18th Sunday of Ordinary Time
August 1, 2021
Ana Cloughly, OSB, Sisters of Benet Hill Monastery, Colorado Springs, CO
We are in an interesting time in the Church’s calendar of readings, (the lectionary). We interrupt the gospel of St. Mark and take a few weeks to be with the gospel of St. John. Last week, Jesus went to an out of the way place and the people follow him. He taught the people. As the day went on, Jesus realized the people needed something to eat. The disciples were perplexed when Jesus told them to get enough food for a crowd of five thousand people. Then a little boy provided a small amount of bread and some fish. Jesus had the people sit in groups and he proceeded to bless the food and have his disciples distribute it to the people. By then end of their meal, there was enough crusts of bread to fill twelve baskets.
This week we pick up the narrative at the point at which the people realize Jesus has moved on and they go looking for him. When they find him, Jesus sees the opportunity as another teaching moment. Jesus explains that the people were not following him because of the signs he has done but because they had their fill of bread. As we know, Jesus was not just interested in filling their bellies. He wanted to fill their deepest needs as well. Strangely, the people ask Jesus for another sign to prove who he is that they may believe in him. I guess feeding five thousand people was not the sign they were looking for. When the people ask what they can do to have the bread of eternal life, Jesus says God has set his seal on him. The people must do the work of God and that work is to believe in him.
Although when we read this gospel, we generally think of the mystery of the Eucharistic bread. Today though, a quote from Pierre Teilhard de Chardin, S. J. comes to mind as I ponder this week’s gospel. Chardin was a French Jesuit priest, scientist, paleontologist, theologian, philosopher and teacher. Chardin says, “The future belongs to those who give the next generation reason to hope.”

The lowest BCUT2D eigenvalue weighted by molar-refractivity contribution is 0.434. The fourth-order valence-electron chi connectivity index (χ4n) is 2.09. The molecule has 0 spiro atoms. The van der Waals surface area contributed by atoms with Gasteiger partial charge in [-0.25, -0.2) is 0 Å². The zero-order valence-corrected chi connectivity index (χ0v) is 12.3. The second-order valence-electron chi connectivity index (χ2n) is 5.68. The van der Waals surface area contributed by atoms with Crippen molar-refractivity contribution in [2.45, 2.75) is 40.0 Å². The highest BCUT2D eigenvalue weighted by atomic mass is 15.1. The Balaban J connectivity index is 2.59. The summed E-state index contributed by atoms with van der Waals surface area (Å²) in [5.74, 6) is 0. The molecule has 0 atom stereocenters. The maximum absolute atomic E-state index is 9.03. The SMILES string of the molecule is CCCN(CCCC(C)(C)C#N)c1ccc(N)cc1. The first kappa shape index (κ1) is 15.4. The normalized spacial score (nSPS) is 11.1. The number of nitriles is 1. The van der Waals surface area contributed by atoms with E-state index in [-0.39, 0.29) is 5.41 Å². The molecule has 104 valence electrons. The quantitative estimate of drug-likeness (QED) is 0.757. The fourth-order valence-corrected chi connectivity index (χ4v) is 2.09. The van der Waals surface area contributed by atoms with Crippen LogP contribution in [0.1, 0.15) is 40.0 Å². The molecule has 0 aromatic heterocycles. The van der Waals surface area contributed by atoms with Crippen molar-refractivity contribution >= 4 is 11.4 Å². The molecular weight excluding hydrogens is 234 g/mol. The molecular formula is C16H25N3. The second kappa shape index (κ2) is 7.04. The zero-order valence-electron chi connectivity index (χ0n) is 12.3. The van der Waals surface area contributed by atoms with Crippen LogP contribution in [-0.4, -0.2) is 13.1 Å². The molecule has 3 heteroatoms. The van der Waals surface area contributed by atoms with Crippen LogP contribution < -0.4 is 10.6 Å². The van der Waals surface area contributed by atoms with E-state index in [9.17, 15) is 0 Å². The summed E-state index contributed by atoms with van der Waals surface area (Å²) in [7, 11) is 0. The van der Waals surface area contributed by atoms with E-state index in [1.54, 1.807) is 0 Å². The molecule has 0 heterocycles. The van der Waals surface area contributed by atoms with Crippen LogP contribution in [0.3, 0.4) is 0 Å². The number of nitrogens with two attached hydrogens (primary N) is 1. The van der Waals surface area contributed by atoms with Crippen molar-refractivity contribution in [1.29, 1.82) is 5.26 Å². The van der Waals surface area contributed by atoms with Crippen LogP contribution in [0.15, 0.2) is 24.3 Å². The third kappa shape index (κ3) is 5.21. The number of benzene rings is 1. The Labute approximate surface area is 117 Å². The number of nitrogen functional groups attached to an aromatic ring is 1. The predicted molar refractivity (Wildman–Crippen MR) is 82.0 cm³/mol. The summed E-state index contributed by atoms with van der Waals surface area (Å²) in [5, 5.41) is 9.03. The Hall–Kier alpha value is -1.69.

Our world is in the midst of so much change. It often overwhelms me especially the threat associated with climate change. The quote by Chardin offers a little insight into what we today can do today in the face of a worldwide crisis. Our faith is in the trinity. Our trust is in Christ who came to offer us a glimpse into the love God has for the earth. In a time of oppression Jesus gave the next generation reason to hope. It is through the mystery of Christ’s enduring presence that we have received a reason to hope and trust that all shall be well. Now it is us who must pass on a reason to hope to the next generation.
It feels like our problems are much more complex than in the time of Jesus. And maybe they are. A reason to hope is the one thing we can do. I’m energized in my hope as I participate in conversations and action on the part of young people who are moved to make a lasting change in how we see the earth and the needs of future generations. Believing in Jesus is not limited to a Sunday morning in Church. Rather it is the strength we gain from the bread we receive to go out and do what needs to be done to ensure a future and hope for those that follow us. We need to be the sign that Jesus offers to all.
Sister Ana Cloughly is the Director of the Contemplative Vision Ministry at Benet Hill Monastery in Colorado Springs, CO. She facilitates courses in contemplative prayer practices and Christian mysticism, leads group retreats and is a Spiritual Director. She is a member of the planning committee for the 100th Anniversary Celebration of the Federation of St. Scholastica.
Sister Ana's reflections begin May 30 and continue through August.